Macquarie staff to vote
As expected, union members at Macquarie University have signed-off on the proposed enterprise agreement recommended by the National Tertiary Education Union and MU management (CMM September 14). The deal will go to a staff vote a Wednesday-Friday next week.
UniSydney makes a perception problem worse
The University of Sydney responded to the leak of the report on entry scores to teacher education courses, yesterday by stating;
“We are very disappointed that a report using Universities Admission Centre data authored by University of Sydney researchers has been provided to selected media, without obtaining required approvals and against UAC’s protocols. … We are currently considering whether the release of this report now constitutes a breach of our policies and processes and will take appropriate action if it does.”
That hammering sounds is stocks being built in the UniSydney Quadrangle lawns. As a way of making the university look like it does not want the public to know about academic entry standards this is hard to beat.
Irish awards for Aus undergrads
Six Australians have won in the Undergraduate Awards, which honour the Irish organisers’ pick of the best research papers by students across the world, in 21 discipline groups. The programme is “a labour of love,” under the patronage of Ireland’s president Michael Higgins.
Michaela Taylor-Williams (UWA) wins in engineering. Matthew Barton from ANU takes the history prize for a study of lifesavers between the world wars. Melany Toombs, also from ANU is the law winner for her paper on “legal spaces in Al-Andalus” (Muslim Spain in the middle ages). And another ANU-ite, Rosalind Moran is honoured in the music, film and theatre category. Pascale Wehr (University of Queensland) picks up the life sciences award and James Monaghan from the University of Sydney is the philosophy winner.
Last year Australians won for four awards.
Keeping free speech safe
Former chief justice of the High Court, Robert French, spoke Monday at Charles Darwin U the other day on “free speech and the law on campus. Do we need a charter of rights for universities?” He previously addressed the issue last month as chancellor of the University of Western Australia in a message to the university community. Jointly written with Vice Chancellor Dawn Freshwater, it set out why a speaker who claims transgender people are delusional was being allowed to speak on campus. ““There is an ongoing task to be undertaken within the university about the development of workable principles which strike a balance between the values of respect for human dignity on the one hand and freedom of opinion and expression on the other,” they wrote.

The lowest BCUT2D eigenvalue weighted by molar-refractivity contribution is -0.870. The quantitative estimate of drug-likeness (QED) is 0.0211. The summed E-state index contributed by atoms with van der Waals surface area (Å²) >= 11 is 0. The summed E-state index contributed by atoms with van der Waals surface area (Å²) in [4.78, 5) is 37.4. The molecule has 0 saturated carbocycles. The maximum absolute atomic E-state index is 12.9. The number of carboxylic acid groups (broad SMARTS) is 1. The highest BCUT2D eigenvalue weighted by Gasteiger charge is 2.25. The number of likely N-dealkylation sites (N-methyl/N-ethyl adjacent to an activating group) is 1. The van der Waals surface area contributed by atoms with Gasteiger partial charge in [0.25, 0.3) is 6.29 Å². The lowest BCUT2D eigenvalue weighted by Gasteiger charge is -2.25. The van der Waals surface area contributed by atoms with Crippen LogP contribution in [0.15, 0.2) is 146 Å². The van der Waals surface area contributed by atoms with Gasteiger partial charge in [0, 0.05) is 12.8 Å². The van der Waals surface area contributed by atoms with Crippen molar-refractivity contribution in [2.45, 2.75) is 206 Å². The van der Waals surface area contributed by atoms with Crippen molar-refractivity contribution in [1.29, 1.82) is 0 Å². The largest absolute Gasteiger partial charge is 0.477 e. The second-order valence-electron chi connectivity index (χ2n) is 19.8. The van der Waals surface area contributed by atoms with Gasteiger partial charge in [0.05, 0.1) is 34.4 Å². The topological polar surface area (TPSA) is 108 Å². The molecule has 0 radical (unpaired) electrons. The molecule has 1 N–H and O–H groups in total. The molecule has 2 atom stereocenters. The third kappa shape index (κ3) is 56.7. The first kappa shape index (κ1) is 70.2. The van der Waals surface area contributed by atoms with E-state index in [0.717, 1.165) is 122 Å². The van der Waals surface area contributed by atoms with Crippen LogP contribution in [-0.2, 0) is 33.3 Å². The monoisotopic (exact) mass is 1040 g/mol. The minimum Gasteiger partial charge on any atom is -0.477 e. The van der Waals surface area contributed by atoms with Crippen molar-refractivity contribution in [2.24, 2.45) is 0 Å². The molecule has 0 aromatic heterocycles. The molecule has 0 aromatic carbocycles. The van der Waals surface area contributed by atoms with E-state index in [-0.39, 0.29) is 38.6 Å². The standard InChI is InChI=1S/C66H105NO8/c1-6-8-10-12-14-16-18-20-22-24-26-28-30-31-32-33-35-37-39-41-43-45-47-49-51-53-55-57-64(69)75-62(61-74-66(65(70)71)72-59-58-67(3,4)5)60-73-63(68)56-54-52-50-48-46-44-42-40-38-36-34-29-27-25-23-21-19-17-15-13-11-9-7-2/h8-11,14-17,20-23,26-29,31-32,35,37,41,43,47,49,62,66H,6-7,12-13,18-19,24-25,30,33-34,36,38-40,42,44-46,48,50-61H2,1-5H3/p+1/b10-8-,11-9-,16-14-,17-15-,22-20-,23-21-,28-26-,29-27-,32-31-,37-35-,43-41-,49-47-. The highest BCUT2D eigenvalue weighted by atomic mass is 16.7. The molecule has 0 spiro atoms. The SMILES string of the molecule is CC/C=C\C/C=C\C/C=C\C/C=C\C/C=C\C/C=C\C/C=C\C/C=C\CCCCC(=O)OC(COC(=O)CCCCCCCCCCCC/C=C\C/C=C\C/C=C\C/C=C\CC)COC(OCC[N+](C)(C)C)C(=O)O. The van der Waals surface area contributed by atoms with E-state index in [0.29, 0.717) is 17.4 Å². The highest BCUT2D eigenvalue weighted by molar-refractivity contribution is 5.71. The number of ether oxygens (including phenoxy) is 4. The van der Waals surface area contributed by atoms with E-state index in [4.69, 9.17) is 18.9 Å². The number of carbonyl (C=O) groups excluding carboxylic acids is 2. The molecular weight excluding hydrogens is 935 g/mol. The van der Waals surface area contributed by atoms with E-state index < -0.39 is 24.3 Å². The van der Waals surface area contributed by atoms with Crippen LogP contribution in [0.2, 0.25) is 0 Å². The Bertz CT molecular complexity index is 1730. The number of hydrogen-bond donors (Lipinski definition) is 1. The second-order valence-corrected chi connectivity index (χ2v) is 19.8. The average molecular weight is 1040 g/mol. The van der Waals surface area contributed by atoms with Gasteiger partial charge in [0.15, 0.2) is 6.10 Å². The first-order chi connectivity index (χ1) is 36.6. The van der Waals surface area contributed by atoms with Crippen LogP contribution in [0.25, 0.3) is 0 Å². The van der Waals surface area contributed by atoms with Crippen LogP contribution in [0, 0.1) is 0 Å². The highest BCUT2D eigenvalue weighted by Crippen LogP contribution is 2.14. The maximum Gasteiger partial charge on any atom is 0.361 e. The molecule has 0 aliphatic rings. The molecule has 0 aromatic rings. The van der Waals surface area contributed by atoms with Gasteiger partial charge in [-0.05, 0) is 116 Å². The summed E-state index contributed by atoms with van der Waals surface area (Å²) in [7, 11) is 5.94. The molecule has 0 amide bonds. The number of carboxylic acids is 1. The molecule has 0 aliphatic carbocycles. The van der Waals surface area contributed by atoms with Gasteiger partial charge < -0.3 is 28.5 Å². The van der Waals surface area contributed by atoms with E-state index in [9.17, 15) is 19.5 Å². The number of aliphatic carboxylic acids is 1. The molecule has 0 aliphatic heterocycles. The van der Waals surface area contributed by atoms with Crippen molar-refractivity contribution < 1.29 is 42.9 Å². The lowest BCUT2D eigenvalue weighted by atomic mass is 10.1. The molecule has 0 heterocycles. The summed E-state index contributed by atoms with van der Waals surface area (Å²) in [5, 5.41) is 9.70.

But a couple of days later Professor Freshwater announced the event was cancelled because organisers, had not submitted “a risk assessment and detailed event management plan,” (CMM August 20). As Voltaire did not say “I may not agree with what you say but I will defend to the death your right to say it, subject to submitting a safety plan.”
Kerry Wilkinson from the University of Adelaide is the new deputy editor of the Australian Society of Viticulture and Oenology‘s journal. Associate Professor Wilson, with colleagues, created UniAdelaide’s edX MOOC, World of Wine (CMM November 11 2015)
The International Federation of French Teachers has announced winners of the first Asia-Pacific Francophone song competition, for university students. The winner is Veruschka Pestano, who studies at Macquarie U, for her performance of ballad, “Encore un Soir”. Runner-up is Emily McCormick from UoQ.
Justin Beilby, VC of Torrens University has joined the board of the Council of Private Higher Education.
The University of South Australia is awarding hon docs to:
Peter Gago (Penfolds chief winemaker) for his “enduring commitment and significant contribution to Australian winemaking.”
Fiona Stanley (Founding Director of the Telethon Institute for Child Health Research), “a champion of children’s health
Greg Combet (former federal minister and ACTU secretary): “a complex problem solver, strategist and leader”